Ballarat Beat Rockabilly Festival 2015

15 Feb 2015

Content warning, there are some burlesque babes on this blog post, just in case you are viewing from location that would find that sort of imagery inappropriate. Hooray! Boobies!

Ballarat has had this intense cultural surge in the past few years. Not only have a bunch of fantastic eateries, cafes and bars begun springing up, local events aren't just getting big, the city is getting intoxicated by them. For the last four days locals have been saying to one another 'are you going to Rockabilly?'
Check out my post on the 2016 event here.

It's this welcomed event, where everyone will put on whatever rockabilly clothing they have and support the non-ticketed parts of the event in droves. They also swan around the city, driving vintage cars and wearing vintage clothes, bringing bright pops of colour to restaurants and venues that aren't even part of the festival. The Ballarat Beat event organisers approached me a few months ago to see if I would be willing to hang around the festival, take pictures and do some social media posts. Naturally, they couldn't stop me from doing this if they wanted to. The Rockabilly Festival has such a great vibe in the city, you can't avoid it. These are a few shots and stories from my time at the event.

It's not just the locals that get into the event. I met this amazing couple from my old home of Perth!

The main marquee had quite a few crowd drawing events including a poodle parade and the Miss Ballarat Beat pin up contest, which I didn't get to see all of, but it was still loads of fun.

Just to walk the Lydiard St strip is free and it's full of people, so I went on down to see what was happening. Some events in the marquee are free too, but even if there is a band on and you need a ticket to get on the dance floor, you can stand on the side and look in the 'windows' as the bass player charges out onto the dancefloor and stands on his bass. The rest of the band joins him on the floor and then he lays on his bass and slides across the floor. The crowd stands up and cheers as the band finishes. I go and talk to the band, tell them I loved photographing them. They tell me they usually set the drummer on fire.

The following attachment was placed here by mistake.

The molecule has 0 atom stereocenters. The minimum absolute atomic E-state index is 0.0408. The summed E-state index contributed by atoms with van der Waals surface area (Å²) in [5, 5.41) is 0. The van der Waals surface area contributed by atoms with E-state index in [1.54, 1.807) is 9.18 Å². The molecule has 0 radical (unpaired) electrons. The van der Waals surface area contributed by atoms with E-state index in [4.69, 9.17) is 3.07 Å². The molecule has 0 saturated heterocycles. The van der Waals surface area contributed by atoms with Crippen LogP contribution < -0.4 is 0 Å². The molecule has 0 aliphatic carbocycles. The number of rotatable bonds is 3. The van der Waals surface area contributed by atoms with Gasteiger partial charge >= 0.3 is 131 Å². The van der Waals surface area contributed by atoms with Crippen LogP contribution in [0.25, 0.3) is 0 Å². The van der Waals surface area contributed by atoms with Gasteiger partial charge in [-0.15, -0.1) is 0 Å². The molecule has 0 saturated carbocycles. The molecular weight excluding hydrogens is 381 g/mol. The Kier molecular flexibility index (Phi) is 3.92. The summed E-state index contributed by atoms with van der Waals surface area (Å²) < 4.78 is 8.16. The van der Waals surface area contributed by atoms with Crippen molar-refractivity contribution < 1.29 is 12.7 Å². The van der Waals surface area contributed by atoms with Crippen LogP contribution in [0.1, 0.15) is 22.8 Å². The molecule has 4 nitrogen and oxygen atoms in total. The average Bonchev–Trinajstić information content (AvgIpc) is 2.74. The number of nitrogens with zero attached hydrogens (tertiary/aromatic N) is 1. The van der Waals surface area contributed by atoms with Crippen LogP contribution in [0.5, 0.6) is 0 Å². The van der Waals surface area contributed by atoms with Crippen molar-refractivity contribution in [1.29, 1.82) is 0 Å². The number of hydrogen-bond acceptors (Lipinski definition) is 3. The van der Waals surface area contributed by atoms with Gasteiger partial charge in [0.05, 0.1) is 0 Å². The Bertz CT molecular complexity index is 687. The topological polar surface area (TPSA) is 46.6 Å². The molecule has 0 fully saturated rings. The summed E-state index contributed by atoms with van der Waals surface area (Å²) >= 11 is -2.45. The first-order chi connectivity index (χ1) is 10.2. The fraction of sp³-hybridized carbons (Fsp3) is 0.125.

The crowd in the burlesque is ready to party. They dance in the aisles to songs they know and the holler encouragement to the girls performing.

After I left the burlesque I started wandering down Lydiard St (the whole first northern block is closed for the event and it's full of people, vintage cars and market stalls), I was searching for things to photograph to capture the feel of the festival. Loud music and a bunch of people standing around outside Sebastiaans drew me in that direction. The small crowd outside are all chatting, lit by streetlights and the gold strip lighting of the cafe. I squeeze inside to hear the band. It's first time I have ever seen live music in Sebeastiaan's and it's wild. People are hollering and dancing and the space is cramped and hot and thick with roaring guitar. It's as though the lack of space means you can't escape the vibe and the band thrives on it.

After a little while I step outside to the cooler air and I wait for my family to arrive. It's late and most of the scheduled events are winding down. Out on the road under the traffic lights two women dance together to the sound of the band that's blaring through the door of the cafe. Their skits are twirling in unison. I pull out my camera and try to capture the moment. They spot me watching them and start laughing. 'Twirl for me!' I call out and they oblige until they both have to stop because they're dizzy and out of breath. 

During the day is the best time to capture people dancing, when the dance floor has enough light on it to take photos. I made my way to the dancefloor, walking through the festival to check out the stalls and what people were wearing. With a DJ on constantly in the main marquee there was always someone on the dancefloor. We hung out until the poodle parade started to get some pictures of the dogs. The event was packed. There was so much happening, and I missed out on a few events, too. 

An just because I hung out with her for the whole event, here are a couple more snaps of my spunky sister in a vintage dress that our grandmother bought our mother.

The photos here are only a small sample from the event. You can check out all the shots I took here on Flickr.

If you want to stay in the know for the next Ballarat Beat event, you can find them on Facebook here.

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